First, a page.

11109 Parkview Plaza Drive
Fort Wayne, IN 46845
11050 Parkview Circle
11108 Parkview Circle
Parkview Regional Medical Center Campus
11130 Parkview Circle Drive, Entrance 7
11115 Parkview Plaza Drive
2200 Randallia Drive
Fort Wayne, IN 46805
1720 Beacon Street
1316 E. 7th Street
Auburn, IN 46706
2001 Stults Road
Huntington, IN 46750
207 North Townline Road
LaGrange, IN 46761
401 Sawyer Road
Kendallville, IN 46755
10 John Kissinger Drive
Wabash, IN 46992
1260 East State Road 205
Columbia City, IN 46725
1355 Mariners Drive
Warsaw, IN 46582
10622 Parkview Plaza Drive
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Coronavirus disease 2019 (COVID-19) is caused by a virus known as 2019 Novel Coronavirus (2019-nCoV). It is an illness that was first found in Wuhan, China, in December 2019. It has since spread to other countries. It can cause difficulty breathing, cough, sore throat, fever, repeated shaking with chills, muscle pain, headache or new loss of smell or taste. In severe cases, it can cause pneumonia.
Coronaviruses are a large group of viruses. They can cause more serious illnesses like Middle East Respiratory Syndrome (MERS) and Severe Acute Respiratory Syndrome (SARS). The 2019-nCoV is called a novel coronavirus. That's because it's a new type that has not been seen in people before.
Viruses like these may spread through droplets from coughing and sneezing and through direct contact.
The best way to protect yourself from getting sick is to:
To help avoid spreading the virus to others:
If you are concerned you have symptoms, call your Parkview Physicians Group office or call 206-785-2631Y for a free phone screening to be directed to appropriate care.
Review detailed screening information that can help you make care decisions.
More information on COVID-19, including answers to frequently asked questions, can be found on the CDC website. Information can also be found on the Allen County Department of Health website or by calling the department’s COVID-19 hotline at 260-449-4499.
The following links will provide you with up-to-date COVID-19 resources:
The following COVID-19 resources from Parkview are also available:
Among outpatient infusion therapies are monoclonal antibodies, laboratory-made molecules that mimic the immune system’s ability to fight pathogens such as viruses. These therapies are available to patients who meet criteria as outlined in their Emergency Use Authorizations granted by the FDA, and when the medications are in supply. Outpatient infusions to treat COVID-19 are by referral only.
Please contact your healthcare provider to determine your eligibility.
Ivermectin is approved by the U.S. Food and Drug Administration (FDA) for human use to treat infections caused by internal and external parasites. Ivermectin is also available to treat certain animal conditions.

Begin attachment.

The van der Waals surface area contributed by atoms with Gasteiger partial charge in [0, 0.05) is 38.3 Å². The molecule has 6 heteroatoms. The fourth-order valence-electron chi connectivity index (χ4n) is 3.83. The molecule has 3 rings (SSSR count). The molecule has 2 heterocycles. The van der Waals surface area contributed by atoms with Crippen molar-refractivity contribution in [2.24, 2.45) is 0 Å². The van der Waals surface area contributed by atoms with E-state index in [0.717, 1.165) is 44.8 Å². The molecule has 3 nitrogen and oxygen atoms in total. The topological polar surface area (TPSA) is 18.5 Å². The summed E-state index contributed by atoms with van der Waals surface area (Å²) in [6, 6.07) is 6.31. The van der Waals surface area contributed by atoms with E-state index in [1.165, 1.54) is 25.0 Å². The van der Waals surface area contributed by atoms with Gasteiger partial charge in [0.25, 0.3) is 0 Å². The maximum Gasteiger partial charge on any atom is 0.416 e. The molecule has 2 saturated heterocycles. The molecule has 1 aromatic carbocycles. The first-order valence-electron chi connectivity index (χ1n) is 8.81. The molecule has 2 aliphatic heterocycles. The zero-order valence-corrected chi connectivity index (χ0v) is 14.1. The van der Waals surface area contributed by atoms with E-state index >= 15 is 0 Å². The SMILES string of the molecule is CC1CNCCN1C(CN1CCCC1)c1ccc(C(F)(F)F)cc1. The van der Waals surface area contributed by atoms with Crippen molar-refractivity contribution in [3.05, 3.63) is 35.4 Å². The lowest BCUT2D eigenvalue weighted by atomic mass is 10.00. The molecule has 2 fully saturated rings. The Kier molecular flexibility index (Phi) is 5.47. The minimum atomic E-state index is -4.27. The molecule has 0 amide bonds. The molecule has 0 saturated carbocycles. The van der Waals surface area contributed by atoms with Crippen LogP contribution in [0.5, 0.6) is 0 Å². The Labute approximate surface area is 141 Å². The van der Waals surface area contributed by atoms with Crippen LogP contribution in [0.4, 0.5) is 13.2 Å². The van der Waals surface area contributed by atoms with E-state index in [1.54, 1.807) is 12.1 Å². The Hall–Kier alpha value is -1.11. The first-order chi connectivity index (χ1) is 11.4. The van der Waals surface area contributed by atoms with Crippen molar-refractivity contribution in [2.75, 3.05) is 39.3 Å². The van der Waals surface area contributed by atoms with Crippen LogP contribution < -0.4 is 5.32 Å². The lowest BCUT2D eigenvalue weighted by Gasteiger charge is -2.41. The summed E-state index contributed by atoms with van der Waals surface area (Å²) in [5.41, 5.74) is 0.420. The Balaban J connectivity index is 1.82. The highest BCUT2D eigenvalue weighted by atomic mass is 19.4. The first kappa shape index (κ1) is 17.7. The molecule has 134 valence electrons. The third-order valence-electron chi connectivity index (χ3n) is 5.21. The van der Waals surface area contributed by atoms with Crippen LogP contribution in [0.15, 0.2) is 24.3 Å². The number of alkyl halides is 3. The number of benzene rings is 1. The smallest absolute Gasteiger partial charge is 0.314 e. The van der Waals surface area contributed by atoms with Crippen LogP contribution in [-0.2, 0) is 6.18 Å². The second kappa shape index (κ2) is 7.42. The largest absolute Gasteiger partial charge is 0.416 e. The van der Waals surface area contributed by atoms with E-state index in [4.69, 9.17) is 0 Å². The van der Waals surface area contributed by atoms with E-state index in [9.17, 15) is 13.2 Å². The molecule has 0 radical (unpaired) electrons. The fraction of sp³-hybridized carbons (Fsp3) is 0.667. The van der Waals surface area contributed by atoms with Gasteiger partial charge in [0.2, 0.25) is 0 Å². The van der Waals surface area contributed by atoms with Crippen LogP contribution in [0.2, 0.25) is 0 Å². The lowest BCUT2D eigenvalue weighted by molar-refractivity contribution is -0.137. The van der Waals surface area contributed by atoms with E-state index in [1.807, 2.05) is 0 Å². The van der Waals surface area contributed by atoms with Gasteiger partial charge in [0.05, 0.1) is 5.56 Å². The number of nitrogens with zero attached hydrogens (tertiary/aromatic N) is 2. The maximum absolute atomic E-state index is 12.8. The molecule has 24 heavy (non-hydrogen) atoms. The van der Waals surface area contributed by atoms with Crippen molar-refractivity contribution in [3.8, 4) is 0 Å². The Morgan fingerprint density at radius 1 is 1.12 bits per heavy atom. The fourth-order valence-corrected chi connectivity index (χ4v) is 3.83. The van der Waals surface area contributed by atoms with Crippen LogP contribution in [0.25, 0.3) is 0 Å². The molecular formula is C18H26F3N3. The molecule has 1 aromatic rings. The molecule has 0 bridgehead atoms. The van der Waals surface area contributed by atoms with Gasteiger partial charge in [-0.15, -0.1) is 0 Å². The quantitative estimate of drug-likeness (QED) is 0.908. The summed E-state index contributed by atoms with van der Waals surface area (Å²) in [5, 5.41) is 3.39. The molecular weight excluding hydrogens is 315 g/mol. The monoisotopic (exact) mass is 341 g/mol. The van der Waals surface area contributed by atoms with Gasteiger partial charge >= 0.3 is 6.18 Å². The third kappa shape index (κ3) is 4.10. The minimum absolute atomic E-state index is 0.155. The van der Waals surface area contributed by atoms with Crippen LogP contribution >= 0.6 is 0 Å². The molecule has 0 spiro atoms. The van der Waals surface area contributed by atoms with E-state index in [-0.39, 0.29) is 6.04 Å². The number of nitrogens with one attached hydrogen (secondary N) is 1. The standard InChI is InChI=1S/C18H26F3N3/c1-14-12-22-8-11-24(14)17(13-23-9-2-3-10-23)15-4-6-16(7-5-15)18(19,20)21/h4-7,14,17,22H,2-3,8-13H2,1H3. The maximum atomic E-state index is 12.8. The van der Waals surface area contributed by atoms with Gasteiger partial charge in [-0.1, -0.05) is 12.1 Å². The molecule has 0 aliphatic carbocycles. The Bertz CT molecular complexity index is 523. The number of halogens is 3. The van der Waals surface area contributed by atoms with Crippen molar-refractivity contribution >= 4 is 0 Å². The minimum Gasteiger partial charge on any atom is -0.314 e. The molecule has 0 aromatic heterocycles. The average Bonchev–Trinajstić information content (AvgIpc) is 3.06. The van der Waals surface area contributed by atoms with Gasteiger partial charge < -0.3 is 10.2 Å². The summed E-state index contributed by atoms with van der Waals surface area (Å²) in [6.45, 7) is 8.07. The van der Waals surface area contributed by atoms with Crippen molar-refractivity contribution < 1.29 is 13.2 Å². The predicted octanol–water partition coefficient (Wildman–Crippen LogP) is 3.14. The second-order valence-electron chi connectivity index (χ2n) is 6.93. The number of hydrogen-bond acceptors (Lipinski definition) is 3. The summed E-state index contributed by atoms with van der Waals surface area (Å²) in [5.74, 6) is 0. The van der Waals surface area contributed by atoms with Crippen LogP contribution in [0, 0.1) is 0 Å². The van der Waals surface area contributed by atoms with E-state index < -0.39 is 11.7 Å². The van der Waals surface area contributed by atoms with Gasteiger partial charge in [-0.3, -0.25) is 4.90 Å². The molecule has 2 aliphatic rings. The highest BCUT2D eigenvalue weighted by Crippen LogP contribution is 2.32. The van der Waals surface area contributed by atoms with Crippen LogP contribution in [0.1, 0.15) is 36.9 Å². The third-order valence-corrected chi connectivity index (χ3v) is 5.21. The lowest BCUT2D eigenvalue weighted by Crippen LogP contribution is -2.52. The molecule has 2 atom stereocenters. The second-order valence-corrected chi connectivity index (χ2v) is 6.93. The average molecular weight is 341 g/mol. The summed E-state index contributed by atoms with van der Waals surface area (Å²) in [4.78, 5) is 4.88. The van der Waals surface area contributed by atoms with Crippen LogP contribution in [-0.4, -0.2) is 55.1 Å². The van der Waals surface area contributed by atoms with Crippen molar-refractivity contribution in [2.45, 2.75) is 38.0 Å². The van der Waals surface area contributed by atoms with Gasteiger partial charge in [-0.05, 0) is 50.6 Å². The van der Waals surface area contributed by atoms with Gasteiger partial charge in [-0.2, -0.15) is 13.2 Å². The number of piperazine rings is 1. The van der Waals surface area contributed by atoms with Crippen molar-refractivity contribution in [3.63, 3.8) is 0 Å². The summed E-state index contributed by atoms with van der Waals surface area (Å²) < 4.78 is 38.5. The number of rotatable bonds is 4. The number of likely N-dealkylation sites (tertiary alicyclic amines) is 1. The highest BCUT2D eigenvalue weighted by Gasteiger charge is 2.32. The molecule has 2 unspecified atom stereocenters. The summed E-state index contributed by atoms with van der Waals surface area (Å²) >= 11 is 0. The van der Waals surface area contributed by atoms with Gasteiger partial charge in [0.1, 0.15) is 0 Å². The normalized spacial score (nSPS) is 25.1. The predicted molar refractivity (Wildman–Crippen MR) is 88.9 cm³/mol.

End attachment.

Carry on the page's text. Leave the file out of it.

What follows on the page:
Many medications, including ivermectin, are currently being studied for prevention and treatment of COVID-19. However, currently available data do not show any benefit of ivermectin in the prevention or treatment of COVID-19. The research study that was published claiming ivermectin works against COVID-19 infection has since been retracted due to ethical concerns of false and made-up data. Due to the lack of evidence, the FDA has not authorized or approved ivermectin for use in preventing or treating COVID-19.
Additionally, national organizations of doctors and pharmacists strongly oppose the prescribing or dispensing of ivermectin to prevent or treat COVID-19 due to the lack of evidence and due to rising safety concerns.
There’s a lot of misinformation circulating around, and you may have heard that if your doctor does not want to prescribe ivermectin, it's okay to take large doses of animal ivermectin. It is not okay. Use of animal ivermectin for the prevention or treatment of COVID-19 in humans is not only not effective, it's dangerous. Overdosing on ivermectin can cause nausea, vomiting, diarrhea, hypotension (low blood pressure), allergic reactions (itching and hives), dizziness, ataxia (problems with balance), seizures, coma and even death.
Animal ivermectin products are very different from those approved for humans. Animal drugs are often highly concentrated because they are used for large animals like horses and cows, which weigh a lot more than humans do. Such high doses can be highly toxic in humans. Moreover, the FDA reviews drugs not just for safety and effectiveness of the active ingredients, but also for the inactive ingredients. Many inactive ingredients found in products for animals aren’t evaluated for use in people, or they are included in much greater amount than those used in people. We don't know how those inactive ingredients will affect humans. Never use medications intended for animals on yourself or other people.
The most effective way to beat COVID-19 is to limit the spread of COVID-19. This includes getting a COVID-19 vaccine when it is available to you, wearing a face mask indoors and/or in crowded settings, frequently washing your hands, and social distancing.
Talk to your Parkview provider about available COVID-19 vaccines and treatment options. Your provider can help determine the best option for you, based on your health history.
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